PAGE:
The Wii was the first time I had gone out with my own money and purchased a Nintendo system. I was drawn into it by the idea of the WiiMote, which at first did not work like we had hoped (fortunately I rented Red Steel as opposed to a purchase – what a frustrating experience that was. Red Steel 2 is a different story). I also knew that Metroid Prime 3 was coming, which was extra incentive to own a Wii.


I sat down and played through this last month as my kids had become very interested in the Metroid series. I was glad to go through it again as it is such an excellent game. I may not have cared too much for Echoes but Prime 3 erases most memories of that game to replace them with positive ones. There is a lot to like about this game, which feels more like an “open-world” sort of game given the wider scope of exploration you can enjoy. Once again the masterful art and sound direction make this a really enjoyable experience. Admittedly there are a few times were you start to feel like the game is just giving you busy work to pad things out although fortunately it is able to grab your attention away from some of that quickly. The extra voice acting the game has compared to other Metroid games also help involve the player into the universe differently than before and in a positive way. The controls also feel like they were made for Metroid. If Nintendo does a full Metroid for WiiU, I really hope they give it full Wiimote support. I like the gamepad but I can’t imagine it topping Prime 3’s method.

Metroid: Other M (Wii)

And here is the one that is considered the most controversial and the worst of the Metroid series. I heard nothing good about this game before playing it – my Metroid loving brother had it in his collection and he had barely played it. I borrowed it to see what all the fuss is about and here are some thoughts.

I can see why this upset many fans. Samus Aran was practically a blank slate character, excepting some background from those comics/cartoons and games like Metroid Fusion. The manuals told us she was a bounty hunter but ignoring those it always felt like she was more of a super soldier. The Prime series does flesh the character out a little bit but as she never speaks, the player gets the feeling that they are Samus and it is very easy to fill in the blanks yourself.

So Team Ninja was playing with fire here and judging the reactions of players at large, it back fired. Not for me so much – I didn’t mind the military background or the slight romance background either. I can see that they were trying to make Samus a relatable character as opposed to a stone cold robot. My brother hates the character they created though, saying she is just a whiny snot with daddy issues. I get the sense he and others don’t like Samus being one-upped by anyone or her having a role model. Like I said, she was kind of a blank slate so I’m not sure what they could have done to make everyone happy.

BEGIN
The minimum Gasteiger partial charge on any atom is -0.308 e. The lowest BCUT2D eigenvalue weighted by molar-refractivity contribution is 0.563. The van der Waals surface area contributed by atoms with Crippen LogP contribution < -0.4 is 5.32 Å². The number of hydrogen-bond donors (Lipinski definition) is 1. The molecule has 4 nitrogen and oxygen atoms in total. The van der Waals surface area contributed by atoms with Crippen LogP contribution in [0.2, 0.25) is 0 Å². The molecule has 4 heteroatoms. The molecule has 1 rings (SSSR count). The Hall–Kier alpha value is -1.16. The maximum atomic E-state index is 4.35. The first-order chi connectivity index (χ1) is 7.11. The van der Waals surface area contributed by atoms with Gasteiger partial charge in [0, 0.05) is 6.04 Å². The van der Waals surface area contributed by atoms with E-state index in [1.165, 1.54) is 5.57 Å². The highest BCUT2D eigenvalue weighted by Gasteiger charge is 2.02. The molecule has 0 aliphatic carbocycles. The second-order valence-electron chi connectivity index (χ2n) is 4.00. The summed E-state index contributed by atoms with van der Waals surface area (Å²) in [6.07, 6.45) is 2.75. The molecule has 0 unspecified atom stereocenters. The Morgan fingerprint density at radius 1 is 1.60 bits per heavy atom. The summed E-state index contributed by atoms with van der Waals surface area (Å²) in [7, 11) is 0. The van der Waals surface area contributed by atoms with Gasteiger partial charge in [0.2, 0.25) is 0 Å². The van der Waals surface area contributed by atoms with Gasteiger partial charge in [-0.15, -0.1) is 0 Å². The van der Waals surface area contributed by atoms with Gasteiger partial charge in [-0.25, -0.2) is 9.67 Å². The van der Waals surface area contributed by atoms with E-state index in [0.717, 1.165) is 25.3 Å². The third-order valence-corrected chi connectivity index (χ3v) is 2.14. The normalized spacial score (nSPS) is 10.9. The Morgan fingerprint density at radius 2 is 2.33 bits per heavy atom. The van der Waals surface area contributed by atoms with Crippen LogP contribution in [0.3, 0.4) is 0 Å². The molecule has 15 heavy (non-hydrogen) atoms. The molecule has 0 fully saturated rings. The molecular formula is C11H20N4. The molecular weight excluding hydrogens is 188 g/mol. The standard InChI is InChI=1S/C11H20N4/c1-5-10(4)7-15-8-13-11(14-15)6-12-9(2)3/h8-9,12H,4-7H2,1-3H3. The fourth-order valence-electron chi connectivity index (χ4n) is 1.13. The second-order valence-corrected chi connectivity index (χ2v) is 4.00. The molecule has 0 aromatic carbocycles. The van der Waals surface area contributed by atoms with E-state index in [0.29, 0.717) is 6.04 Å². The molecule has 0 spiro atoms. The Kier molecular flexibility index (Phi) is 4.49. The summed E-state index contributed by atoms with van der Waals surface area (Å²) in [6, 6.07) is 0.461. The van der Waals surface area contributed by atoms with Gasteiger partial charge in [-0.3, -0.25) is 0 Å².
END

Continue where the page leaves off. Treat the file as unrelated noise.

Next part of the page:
As for the game itself, which should be the most important part, once I got used to the camera angle choices and the initial cutscene heavy beginning was out of the way, I was fine. I do not care for the choice to lard up on the number of save stations in place to eliminating ammo/health pick-ups. I understand why they had to come up with something for the “start Samus from scratch” trend that appears in every Metroid game so that didn’t bother me so much. The first-person mode as used in this game is not something I care for in the way they decided to use it since it forces you to stop and change how you control the game, some times in the middle of an intense battle (such as using missiles). It took a while to get used to and I can see how that might have turned people off.

I was surprised that this has several winks at Metroid II. I know I shouldn’t let myself get caught up by that trap as references/winks/nods to not make a game good. No, apart from that I think what made me not hate this like some people do is that they did attempt to do Metroid differently. It didn’t work on all levels but it did work on some, enough for me at least. I would say that this is game is not as bad as some people make it out to be but like their opinions, that is mine. It is more action packed than other Metroid games and the 2.5D platforming is fun to play through. Yes it is a mixed bag but I am glad someone tried it at least. Yes with some tweaks it could have been better. No it is not the worst thing to ever happen to a Nintendo franchise (you have probably heard of the Philips CD-I Nintendo games. It will be very hard to top those).

Metroid Fusion (Game Boy Advance)

I never owned a GBA so I was happy to see Nintendo give the console some love on the WiiU. I wish that more consoles received that love on the U – currently games from the NES, SNES and GBA has it feeling lacking. Yes we will have N64 and DS games at some point but I would love to see other systems too – the Wii had Genesis, TG-16 and C64 titles which was awesome. I would love to see those come to U along with other systems like the Saturn, Dreamcast and in a more perfect world Atari and Amiga systems but chances of that happening are probably nil.

Anyways, Metroid Fusion. I picked this up for U when it became available, it was Nintendo’s insurance in case the idea of Metroid FPS crashed and burned with Prime. I did not play it previously so I discovered that it was the “last” of the Metroid series in terms of chronology (not counting the Prime series I believe it would be Metroid 5, although at the time of release would have been 4). It was also because of this game that Other M had many of the story elements that it did.

It is a fun game that gives you want you probably expect from a Metroid game while adding more story elements to it than you saw in Super Metroid. This game also worked at clearing up Samus’ blank slate as we get to “read her thoughts” about the unfolding situation. Oddly enough this never sent anyone into a fit of fanrage as far as I know but it is not cinematic like Other M either. I don’t know how much I want to spoil here but it does play on the tense atmosphere a little better than some of the other Metroid games, which I do enjoy. It feels a little bit like Project Firestart in one or two ways, which is worth checking out if you have never heard of it. Otherwise it does play much like Super Metroid so I imagine that anyone who enjoyed SM would also enjoy MF. I’ve went about it backwards so far but I did like my experience playing Fusion and I will have to give it another go to do better in regards to item collection 😉

Metroid Blast (Nintendoland, WiiU)

Just a brief mention on Metroid Blast, there isn’t a story that unfolds in this one, it is very much a action-shooter game that has some nods at classic Metroid bosses like Kraid. I have mostly played this one using the Gamepad, so I control the ship rather than the person on the ground. Fun multiplayer game that is a highlight for Nintendoland overall.


About Shaggy

I addition to my professional work in the arcade industry which has ranged from operator to consultant, I like to write about other subjects that interest me as well...if I can find the time.